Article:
Patanjali Ayurved Limited is India’s fastest growing FMCG company. In May 2017, the company announced that it had doubled revenues in just a year to over Rs 10,000 crore, becoming India’s second largest consumer goods company, second only to Hindustan Unilever. In a single year, Baba Ramdev’s company has leapfrogged past giant companies such as ITC, Nestle, Godrej, Dabur and Tata. So Patanjali is certainly a corporate high performer.
Like any other big FMCG company, Patanjali may have an impressive food park, stretching across acres and acres of land, with state-of-the art machinery imported from around the world, and the factory floor may be governed by intricately detailed standard operating procedures with workers in hair nets and gloves. Yet, I discovered, while working on my book on Ramdev, some fascinating facts that showed a very different culture of work, one that’s completely unique in Indian corporate life.
No Mean Feet
The first — feet-touching. When the saffron dhoti- and shawl-clad Ramdev enters the complex, workers abandon their posts, rush out and queue up to touch his feet. The same treatment is given to Acharya Balkrishna, Ramdev’s short and stocky, white-robed deputy who notionally owns 96% of Patanjali’s shares, and Ram Bharat, Ramdev’s tall, strapping and mustachioed brother who manages the company’s monies.
While it is ordinary for people to touch the feet of a sanyasi like Ramdev as a mark of respect, it certainly isn’t the regular practice in an ashram to revere a brahmachari like Balkrishna or a householder like Ram Bharat.
All major decisions about Patanjali products are taken by Ramdev himself.
Little over a year ago, I witnessed Balkrishna walking into his offices on the first floor of Patanjali’s ayurveda hospital in Haridwar. The hospital staff, administrative officers and guards all rushed to greet him. They touched his feet and he tapped their backs in blessing, occasionally saying, “Khush raho”, be happy.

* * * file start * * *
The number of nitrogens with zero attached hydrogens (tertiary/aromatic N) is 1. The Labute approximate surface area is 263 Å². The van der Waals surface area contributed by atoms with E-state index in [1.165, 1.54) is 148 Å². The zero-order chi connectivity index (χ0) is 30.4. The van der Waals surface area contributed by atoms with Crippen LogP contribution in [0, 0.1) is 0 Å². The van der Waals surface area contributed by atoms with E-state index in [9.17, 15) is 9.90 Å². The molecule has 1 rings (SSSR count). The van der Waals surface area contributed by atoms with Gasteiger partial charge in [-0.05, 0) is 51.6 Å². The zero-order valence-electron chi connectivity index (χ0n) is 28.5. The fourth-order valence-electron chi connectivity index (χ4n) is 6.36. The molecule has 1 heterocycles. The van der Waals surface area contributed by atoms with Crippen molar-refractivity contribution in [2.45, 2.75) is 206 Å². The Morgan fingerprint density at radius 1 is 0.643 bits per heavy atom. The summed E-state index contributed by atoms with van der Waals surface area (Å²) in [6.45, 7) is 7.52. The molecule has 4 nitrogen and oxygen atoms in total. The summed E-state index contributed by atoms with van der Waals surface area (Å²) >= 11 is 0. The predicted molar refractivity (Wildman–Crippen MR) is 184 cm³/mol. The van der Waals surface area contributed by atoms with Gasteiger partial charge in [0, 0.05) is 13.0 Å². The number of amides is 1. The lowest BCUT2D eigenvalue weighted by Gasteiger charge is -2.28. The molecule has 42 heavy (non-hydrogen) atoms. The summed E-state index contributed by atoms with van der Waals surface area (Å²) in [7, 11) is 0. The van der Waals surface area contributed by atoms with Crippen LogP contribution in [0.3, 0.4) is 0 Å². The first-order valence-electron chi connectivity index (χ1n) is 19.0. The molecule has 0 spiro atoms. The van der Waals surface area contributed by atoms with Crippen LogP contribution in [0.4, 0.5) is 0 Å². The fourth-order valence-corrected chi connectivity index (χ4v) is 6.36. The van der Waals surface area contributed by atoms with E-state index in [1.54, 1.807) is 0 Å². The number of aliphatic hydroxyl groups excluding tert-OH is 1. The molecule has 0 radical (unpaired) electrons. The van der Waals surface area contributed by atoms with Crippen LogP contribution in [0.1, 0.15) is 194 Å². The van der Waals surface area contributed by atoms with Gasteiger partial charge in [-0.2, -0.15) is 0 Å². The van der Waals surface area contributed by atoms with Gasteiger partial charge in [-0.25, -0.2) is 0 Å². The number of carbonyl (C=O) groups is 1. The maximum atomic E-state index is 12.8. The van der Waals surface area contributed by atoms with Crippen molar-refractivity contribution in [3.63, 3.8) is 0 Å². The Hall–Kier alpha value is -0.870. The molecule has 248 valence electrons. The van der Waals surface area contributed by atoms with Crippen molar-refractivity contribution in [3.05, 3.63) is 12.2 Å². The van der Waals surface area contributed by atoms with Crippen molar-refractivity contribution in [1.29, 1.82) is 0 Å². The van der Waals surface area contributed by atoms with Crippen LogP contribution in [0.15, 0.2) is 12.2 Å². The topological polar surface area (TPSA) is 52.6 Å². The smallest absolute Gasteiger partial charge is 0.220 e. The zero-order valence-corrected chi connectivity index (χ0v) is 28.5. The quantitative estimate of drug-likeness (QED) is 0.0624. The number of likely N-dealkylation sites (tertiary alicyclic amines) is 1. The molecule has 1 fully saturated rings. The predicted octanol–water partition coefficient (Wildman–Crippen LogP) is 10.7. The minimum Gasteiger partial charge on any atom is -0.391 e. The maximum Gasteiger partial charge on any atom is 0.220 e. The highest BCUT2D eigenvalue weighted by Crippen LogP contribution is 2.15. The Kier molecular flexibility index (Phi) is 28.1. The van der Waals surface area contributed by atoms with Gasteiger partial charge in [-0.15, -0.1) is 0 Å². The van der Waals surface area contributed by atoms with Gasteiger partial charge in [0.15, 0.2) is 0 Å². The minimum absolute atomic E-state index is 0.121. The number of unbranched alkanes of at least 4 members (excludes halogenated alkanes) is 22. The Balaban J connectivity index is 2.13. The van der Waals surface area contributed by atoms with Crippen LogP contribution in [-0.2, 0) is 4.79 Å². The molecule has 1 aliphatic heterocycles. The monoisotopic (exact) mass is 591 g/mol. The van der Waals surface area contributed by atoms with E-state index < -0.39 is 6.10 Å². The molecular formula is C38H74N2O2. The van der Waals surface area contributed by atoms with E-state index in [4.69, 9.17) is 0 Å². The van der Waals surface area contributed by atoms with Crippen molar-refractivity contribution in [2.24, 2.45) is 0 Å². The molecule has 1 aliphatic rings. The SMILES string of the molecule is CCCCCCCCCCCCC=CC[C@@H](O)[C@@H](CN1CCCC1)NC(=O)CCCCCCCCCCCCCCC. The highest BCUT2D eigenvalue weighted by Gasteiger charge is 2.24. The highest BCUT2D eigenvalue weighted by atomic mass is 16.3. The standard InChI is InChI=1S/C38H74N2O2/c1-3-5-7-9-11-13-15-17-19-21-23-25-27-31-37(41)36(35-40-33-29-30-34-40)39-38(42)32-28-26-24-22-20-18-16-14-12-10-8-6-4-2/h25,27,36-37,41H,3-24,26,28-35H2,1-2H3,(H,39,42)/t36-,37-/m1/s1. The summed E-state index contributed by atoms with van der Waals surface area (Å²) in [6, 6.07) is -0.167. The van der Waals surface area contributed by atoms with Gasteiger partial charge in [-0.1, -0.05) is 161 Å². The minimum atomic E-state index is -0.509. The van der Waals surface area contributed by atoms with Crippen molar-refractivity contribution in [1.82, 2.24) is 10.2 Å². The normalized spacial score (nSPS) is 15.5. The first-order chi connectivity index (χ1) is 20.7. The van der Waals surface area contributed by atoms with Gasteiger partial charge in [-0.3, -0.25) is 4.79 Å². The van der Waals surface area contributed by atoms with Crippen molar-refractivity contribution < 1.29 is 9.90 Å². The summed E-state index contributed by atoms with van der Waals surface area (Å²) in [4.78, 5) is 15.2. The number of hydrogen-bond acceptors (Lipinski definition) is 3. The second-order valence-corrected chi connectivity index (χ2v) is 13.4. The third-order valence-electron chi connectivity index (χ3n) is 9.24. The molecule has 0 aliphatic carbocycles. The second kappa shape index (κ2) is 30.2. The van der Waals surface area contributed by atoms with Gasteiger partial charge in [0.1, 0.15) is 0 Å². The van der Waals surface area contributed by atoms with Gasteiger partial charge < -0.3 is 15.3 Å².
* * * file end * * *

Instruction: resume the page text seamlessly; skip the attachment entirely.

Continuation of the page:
Not only do employees touch the feet of the leadership team but meetings aren’t the standard round-table affairs. “During meetings, Ramdev sits on a high seat. Everyone else — from the CEO to factory workers — is expected to sit on the floor, below him,” says SK Patra, Patanjali’s CEO between 2011 and 2014. As a result, Patra says, there is a gurubhai culture at Patanjali, a sense of brotherhood — and equality — as disciples of the same teacher.
For the IIT and IIM-educated Patra, the man who laid the foundations for the company’s meteoric rise, and who had a proven track record working with blue-chip firms owned by the Birlas and the Bangurs, this was a source of some tension: it meant that his subordinates viewed him as a gurubhai rather than as their boss. This was one of the reasons why Patra says he eventually left the company in 2014.
Reverence for the guru is just one facet of work life at Patanjali Ayurved. The other is the missionary zeal with which the company is run. More than the man at the helm of a nearly $4 billion commercial enterprise, Ramdev is a man on a swadeshi mission. And so more than a conservative corporate CEO, Ramdev sounds like a colourful crusader.
Will any other CEO say something like, “Colgate ka gate bhi band hoga, Pantene ka to pant gila hone wala hai, Unilever ka lever bhi baithega aur Nestle ki chidiya bhi udegi (The gate of Colgate will shut, Pantene will wet its pants, the lever of Unilever will break down, and the little Nestle bird will fly away),” as Ramdev said about his competition in 2016? Or, even that, “Patanjali has become a great brand, I hear. But you’ve seen nothing yet. There are two things that I have to do. Make all foreign companies do sirshasana (headstand) within five years, and put Mother India on the throne of the world. Kitna mazza aayega (What fun it’ll be)”.